Twitter chief Costolo steps down
Dick Costolo is stepping down as chief executive of Twitter, the company has announced.
The social messaging service's co-founder Jack Dorsey will take over as interim chief on 1 July and stay until a replacement can be found.
Mr Costolo had been under pressure from investors unhappy with the firm's user growth.
In a statement, he said he was "tremendously proud of the Twitter team".
Twitter said that its board had formed a committee to undertake the task of finding a successor.
Following the announcement, shares in the company jumped by more than 7% in trading after US markets had closed.
Twitter debuted on the New York Stock Exchange in 2013 but has not been adding users as fast as investors had hoped.
In April, the firm missed Wall Street's forecasts for revenue growth and posted a net loss of $162m (£104m).
Its share price has declined nearly 30% since then, and is currently trading below the price it debuted at in 2013.
Analysts remain pessimistic about the firm's ability to grow.
The research consultancy eMarketer estimates that Twitter's monthly user base will grow just 14.1% this year, slowing from more than 30% two years ago.
By 2019, eMarketer says Twitter's user growth rate will be just 6% worldwide.
Twitter announced the unexpected change in leadership in a tweet
In announcing his resignation, Mr Costolo said in a statement: "I am tremendously proud of the Twitter team and all that the team has accomplished together during my six years with the company.
On a conference call to discuss the move, he added that he had decided to go now because he felt the continued scrutiny if he remained would be a "distraction" and of "no help to the company".
Questioned on what the board was looking for in its next chief executive, Mr Dorsey said the search team would take as long as necessary and the candidate could come from inside or outside the company. But he added that they knew one thing for sure: he or she should be a Twitter user.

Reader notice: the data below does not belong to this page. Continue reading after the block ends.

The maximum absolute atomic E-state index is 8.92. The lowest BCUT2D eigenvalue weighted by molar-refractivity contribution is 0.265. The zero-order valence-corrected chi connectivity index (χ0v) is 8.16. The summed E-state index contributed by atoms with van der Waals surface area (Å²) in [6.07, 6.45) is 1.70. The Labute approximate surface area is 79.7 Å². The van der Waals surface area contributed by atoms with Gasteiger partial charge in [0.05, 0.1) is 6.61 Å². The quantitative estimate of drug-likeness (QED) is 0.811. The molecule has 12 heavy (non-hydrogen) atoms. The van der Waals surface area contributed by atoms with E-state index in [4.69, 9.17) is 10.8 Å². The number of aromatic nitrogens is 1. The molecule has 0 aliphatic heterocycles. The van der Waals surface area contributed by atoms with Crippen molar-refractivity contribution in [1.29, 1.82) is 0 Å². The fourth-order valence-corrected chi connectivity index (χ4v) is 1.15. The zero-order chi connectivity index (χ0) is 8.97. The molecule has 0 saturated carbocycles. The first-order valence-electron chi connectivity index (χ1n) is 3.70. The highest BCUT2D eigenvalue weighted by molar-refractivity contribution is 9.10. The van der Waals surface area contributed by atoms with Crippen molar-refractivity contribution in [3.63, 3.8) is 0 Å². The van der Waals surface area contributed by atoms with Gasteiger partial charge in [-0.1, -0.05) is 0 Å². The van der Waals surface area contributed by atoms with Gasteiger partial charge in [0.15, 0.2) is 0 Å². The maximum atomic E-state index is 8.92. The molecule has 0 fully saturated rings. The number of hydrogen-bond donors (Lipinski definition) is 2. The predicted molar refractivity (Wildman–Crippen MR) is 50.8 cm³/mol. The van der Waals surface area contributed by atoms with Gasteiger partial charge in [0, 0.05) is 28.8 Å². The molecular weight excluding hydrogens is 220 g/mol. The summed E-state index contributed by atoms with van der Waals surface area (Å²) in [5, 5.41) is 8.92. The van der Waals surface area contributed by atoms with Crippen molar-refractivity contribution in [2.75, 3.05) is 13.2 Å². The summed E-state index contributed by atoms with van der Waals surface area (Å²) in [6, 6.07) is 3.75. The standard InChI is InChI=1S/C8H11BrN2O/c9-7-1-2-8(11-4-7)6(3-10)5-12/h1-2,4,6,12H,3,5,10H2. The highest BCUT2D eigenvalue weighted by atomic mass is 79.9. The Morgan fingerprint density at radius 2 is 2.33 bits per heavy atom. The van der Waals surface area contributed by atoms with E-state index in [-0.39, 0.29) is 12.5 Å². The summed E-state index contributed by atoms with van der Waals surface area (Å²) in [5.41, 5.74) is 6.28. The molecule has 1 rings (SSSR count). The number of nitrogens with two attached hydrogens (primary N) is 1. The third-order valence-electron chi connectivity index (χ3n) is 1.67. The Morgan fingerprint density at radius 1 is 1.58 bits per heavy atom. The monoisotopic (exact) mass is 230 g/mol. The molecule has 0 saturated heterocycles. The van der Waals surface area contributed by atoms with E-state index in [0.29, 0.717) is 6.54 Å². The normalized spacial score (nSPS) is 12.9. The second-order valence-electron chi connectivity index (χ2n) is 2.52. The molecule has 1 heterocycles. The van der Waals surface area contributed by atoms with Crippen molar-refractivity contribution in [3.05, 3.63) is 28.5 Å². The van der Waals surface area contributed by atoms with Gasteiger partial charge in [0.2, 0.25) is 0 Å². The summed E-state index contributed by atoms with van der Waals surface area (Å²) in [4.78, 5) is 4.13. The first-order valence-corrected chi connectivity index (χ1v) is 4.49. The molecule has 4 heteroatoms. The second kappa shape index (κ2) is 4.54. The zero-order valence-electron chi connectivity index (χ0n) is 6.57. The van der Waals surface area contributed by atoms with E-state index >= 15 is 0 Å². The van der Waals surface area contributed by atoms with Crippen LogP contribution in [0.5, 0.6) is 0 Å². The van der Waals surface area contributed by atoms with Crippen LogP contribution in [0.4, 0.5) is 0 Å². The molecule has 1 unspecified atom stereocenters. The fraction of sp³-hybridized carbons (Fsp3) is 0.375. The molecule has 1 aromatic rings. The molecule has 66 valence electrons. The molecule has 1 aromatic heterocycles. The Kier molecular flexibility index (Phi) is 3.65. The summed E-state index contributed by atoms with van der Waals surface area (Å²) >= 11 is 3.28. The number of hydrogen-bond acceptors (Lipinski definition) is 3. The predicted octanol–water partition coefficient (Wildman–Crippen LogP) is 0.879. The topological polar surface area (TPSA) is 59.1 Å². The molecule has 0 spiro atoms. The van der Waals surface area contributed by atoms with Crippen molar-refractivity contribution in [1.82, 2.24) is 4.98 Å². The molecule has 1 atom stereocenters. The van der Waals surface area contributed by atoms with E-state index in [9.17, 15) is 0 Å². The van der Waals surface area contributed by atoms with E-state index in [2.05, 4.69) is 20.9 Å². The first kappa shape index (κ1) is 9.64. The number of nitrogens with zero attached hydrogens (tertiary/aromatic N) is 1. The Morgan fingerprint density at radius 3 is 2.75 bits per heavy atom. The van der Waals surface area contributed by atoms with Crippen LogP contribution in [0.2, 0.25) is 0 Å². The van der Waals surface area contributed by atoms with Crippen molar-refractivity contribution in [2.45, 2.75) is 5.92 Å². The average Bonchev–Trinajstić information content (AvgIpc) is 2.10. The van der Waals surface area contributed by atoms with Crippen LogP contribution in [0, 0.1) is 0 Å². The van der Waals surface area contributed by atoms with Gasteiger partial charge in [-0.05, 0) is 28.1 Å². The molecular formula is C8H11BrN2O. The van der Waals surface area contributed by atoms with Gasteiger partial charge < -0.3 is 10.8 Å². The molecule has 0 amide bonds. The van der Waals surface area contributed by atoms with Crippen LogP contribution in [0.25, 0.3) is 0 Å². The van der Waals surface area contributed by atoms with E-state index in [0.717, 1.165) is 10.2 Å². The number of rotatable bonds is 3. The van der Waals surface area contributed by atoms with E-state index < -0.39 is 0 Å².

Mr Dorsey said the most important attribute was that they "really use and love the product in every single way".
Analysis: Dave Lee, technology reporter
The problem Costolo couldn't solve was how to attract new users.
Or, at least, enough new users to keep growth-hungry Wall Street investors happy.
And of the people that did sign up, analysts say they weren't being given enough reasons to stick around for very long.
Nate Elliott, an analyst at Forrester research, said the news of his departure wasn't surprising.
"Twitter has never been great at giving its users reasons to come back," said Mr Elliott.
"While other social sites have introduced new features and functionality the past few years, Twitter has mostly stood still. The result has been excruciatingly slow user growth."
However, some have cautioned that lofty investor expectations regarding Twitter's ability to turn in to the next Facebook might be overblown.
Technology blogger John Gruber wrote on the site Daring Fireball: "I think what Wall Street wants is a pipe dream: for Twitter to turn into another Facebook.
"No [chief executive] is going to make that happen."
Mr Costolo will remain on the board of the company. He has been a director since September 2009 and became chief executive in October 2010.